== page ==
From 1st October 2013 the Runbox websites will no longer use browser-based tracking cookies to collect anonymous statistics about visitors to the public part of our website.
We have never used tracking cookies on the logged-in pages of the website that make up the email service itself.
Tracking cookies are small pieces of code embedded into web pages that can collect useful information about browsers that access those pages. The statistics are used to find out how visitors use a website, and in turn this information can be useful to improve the website for visitors. The cookies we used could also tell us something about the types of browsers being used, and help us identify problems with our web pages. Statistics such as which countries people visit the web site from can also help with our marketing, and in turn this can help make Runbox more cost effective for our members.
Over recent months there has been increased awareness of privacy and security in online communications. You will probably have heard about this in the news on many occasions. Runbox is very certain of what it does with the personal details of its members, and Norwegian law makes it illegal for us to share that information with anyone without a Norwegian court order.
Like some of our members, we have become uncomfortable with us sharing even anonymous information with other services. Therefore, we have taken the decision to remove Google Analytics from our website. We also tried an open source alternative that recorded data only on our own servers. However, after various conversations both within the Runbox team and with some members, we felt we needed to move away from tracking that uses code inserted into the web pages themselves.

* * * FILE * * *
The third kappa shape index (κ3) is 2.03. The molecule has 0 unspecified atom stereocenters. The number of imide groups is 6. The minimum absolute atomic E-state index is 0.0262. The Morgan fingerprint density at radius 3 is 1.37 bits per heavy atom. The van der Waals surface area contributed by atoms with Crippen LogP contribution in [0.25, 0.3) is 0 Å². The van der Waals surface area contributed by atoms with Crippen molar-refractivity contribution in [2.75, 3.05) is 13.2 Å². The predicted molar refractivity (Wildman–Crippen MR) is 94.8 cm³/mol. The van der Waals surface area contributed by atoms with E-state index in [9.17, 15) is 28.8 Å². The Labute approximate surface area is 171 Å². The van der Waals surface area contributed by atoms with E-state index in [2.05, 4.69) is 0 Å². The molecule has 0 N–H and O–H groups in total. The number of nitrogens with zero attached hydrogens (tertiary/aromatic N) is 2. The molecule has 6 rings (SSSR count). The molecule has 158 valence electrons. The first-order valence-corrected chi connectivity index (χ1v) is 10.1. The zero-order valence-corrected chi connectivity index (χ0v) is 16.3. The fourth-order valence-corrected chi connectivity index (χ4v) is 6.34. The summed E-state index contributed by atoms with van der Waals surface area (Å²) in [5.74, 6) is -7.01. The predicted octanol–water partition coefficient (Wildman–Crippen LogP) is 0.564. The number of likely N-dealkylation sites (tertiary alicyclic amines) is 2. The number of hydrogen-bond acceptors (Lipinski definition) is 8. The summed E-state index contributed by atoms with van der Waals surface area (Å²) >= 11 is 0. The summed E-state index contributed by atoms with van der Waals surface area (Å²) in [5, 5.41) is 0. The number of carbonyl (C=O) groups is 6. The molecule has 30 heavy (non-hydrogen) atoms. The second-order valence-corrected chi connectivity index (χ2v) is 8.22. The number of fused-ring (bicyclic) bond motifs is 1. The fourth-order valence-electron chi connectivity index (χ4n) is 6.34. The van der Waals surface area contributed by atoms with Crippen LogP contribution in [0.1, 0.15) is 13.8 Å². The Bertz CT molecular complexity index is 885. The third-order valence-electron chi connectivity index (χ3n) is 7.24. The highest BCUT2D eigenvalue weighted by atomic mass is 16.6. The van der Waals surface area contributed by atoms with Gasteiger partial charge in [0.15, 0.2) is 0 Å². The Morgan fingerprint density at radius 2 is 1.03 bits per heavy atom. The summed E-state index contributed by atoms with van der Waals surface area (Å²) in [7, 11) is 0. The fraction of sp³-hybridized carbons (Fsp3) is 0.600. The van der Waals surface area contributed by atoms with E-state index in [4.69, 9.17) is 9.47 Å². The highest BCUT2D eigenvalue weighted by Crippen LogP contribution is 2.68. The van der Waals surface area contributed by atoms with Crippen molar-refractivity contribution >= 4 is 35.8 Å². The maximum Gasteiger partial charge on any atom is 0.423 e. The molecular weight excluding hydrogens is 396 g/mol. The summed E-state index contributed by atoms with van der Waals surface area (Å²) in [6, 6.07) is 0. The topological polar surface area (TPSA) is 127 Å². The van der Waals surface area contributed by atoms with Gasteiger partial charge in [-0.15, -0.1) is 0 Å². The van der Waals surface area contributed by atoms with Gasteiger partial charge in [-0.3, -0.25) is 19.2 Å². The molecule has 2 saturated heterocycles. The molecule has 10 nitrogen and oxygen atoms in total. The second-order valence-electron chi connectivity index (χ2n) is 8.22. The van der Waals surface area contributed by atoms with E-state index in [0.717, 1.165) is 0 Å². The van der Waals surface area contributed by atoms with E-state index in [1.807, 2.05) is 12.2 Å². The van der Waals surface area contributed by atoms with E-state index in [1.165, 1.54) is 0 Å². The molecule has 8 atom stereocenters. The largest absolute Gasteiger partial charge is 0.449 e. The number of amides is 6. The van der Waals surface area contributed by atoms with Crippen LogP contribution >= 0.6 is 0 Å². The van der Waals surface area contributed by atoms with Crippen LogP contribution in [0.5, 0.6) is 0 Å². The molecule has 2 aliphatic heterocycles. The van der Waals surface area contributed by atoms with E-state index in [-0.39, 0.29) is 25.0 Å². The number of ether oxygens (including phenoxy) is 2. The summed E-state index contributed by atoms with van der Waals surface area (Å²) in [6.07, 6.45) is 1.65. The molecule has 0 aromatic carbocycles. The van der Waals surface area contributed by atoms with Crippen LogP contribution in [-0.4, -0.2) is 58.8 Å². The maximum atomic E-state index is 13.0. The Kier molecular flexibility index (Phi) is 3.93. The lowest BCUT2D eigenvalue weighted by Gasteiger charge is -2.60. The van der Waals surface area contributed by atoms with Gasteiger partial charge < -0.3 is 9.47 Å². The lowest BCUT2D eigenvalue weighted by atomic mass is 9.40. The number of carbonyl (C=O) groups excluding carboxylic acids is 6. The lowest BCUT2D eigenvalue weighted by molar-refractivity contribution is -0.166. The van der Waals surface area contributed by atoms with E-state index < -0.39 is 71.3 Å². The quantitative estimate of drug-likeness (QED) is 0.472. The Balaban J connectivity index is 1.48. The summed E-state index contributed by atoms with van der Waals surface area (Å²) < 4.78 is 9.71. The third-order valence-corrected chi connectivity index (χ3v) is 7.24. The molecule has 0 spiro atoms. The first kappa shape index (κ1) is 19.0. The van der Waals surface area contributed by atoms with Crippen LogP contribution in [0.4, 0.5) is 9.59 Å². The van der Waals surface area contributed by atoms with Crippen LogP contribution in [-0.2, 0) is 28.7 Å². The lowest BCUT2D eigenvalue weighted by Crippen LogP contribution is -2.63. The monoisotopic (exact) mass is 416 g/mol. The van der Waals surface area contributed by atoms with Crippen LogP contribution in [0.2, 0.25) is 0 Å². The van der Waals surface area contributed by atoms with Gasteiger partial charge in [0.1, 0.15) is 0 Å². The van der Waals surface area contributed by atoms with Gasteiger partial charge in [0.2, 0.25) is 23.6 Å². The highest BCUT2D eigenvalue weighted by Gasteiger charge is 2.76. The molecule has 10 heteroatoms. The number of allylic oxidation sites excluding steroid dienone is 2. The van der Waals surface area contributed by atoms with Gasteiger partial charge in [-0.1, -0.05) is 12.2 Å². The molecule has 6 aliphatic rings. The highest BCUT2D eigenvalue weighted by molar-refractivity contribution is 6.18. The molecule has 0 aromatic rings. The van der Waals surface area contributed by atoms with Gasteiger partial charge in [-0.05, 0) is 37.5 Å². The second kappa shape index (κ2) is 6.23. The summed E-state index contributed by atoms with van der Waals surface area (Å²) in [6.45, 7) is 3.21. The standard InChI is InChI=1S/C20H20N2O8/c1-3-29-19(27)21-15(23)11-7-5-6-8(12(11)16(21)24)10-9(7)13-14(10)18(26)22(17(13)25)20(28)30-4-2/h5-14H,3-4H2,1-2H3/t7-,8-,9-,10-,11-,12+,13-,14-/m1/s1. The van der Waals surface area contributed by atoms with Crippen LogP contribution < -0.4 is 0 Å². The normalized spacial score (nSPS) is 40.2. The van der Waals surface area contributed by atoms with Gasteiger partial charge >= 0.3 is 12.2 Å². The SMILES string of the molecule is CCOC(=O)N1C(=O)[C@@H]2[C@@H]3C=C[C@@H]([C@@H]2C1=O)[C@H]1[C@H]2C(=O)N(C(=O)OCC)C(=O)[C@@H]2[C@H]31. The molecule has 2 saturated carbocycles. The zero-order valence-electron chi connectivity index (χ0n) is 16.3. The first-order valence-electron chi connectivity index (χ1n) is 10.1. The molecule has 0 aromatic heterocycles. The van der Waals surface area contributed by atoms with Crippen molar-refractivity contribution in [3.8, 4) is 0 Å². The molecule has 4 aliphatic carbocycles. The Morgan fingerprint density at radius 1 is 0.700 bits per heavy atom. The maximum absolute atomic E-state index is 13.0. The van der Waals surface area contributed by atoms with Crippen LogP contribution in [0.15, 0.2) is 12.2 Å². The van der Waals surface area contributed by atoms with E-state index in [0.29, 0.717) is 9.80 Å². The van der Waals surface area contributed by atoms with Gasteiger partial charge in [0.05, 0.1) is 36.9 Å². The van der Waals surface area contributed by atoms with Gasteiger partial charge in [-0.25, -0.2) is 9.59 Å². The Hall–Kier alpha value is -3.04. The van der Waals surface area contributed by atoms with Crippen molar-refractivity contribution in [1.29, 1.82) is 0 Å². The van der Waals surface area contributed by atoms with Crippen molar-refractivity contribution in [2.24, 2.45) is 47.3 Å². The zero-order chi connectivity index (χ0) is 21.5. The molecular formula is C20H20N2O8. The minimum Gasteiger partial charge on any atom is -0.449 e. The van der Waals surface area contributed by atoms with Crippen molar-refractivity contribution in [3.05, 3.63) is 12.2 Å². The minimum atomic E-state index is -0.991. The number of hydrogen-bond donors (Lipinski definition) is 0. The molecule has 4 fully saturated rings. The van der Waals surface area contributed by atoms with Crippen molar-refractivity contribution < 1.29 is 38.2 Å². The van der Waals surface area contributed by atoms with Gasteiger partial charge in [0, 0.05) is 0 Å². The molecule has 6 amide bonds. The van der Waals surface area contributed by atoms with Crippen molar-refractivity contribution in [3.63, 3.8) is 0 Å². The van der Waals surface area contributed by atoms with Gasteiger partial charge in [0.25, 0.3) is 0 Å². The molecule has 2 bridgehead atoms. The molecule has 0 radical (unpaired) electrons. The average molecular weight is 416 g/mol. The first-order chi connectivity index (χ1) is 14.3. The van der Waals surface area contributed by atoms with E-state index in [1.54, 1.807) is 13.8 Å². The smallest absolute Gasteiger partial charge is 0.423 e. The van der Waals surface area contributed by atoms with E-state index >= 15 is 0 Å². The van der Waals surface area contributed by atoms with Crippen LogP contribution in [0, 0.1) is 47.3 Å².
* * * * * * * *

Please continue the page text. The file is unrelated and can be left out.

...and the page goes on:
If you want to see what kind of tracking cookies are used on any website, you can download a free browser add-on such as Ghostery. This add-on shows you the cookies being used, and also allows you to block them.
Like any other responsible service our servers automatically log* each request in case something goes wrong. This anonymous information is considered essential information from an administration and technical point of view. Many would regard us as being irresponsible if we didn’t know something about what pages had been accessed on our own servers. No personal information is recorded in these logs. Anonymous statistics can be compiled from the logs, and when we do this we will use that information internally only. This information will be subject to the same rules as any personal information we have about members, and not shared with third parties.
Some members tell us they are concerned that the IP (Internet Protocol) address assigned to them by their Internet Service Provider (ISP) could be used to find where they live. It is true that some IP addresses are arranged regionally by ISPs, and this might reveal some information about where the Internet connection that IP address is assigned to is located. If you are concerned that your IP address reveals too much information about you, then we suggest that you contact your ISP to find out if they are able to help you in any way. There are websites that can give you some idea about what geographical information your allocated IP address gives away about your Internet connection. Just do a search for “geoip”.
It is possible to use Virtual Private Network (VPN) services to get more privacy. These effectively give you an alternative IP address to the one given by your ISP, and this can even be in a different country to where you live. VPN connections like this work by providing a secure encrypted connection to a server in another location, and it is from this remote location that you access the rest of the Internet.
If you still have questions about Runbox and how we ensure your privacy please get in touch with us by using our support website at https://support.runbox.com.
* The word log is a shortening of log-book. A ship’s log-book was a record of its journey and was called this because a log would be thrown overboard with a rope attached, and the progress of the ship would be measured by the number of knots that would pass through the sailor’s hands in a given time.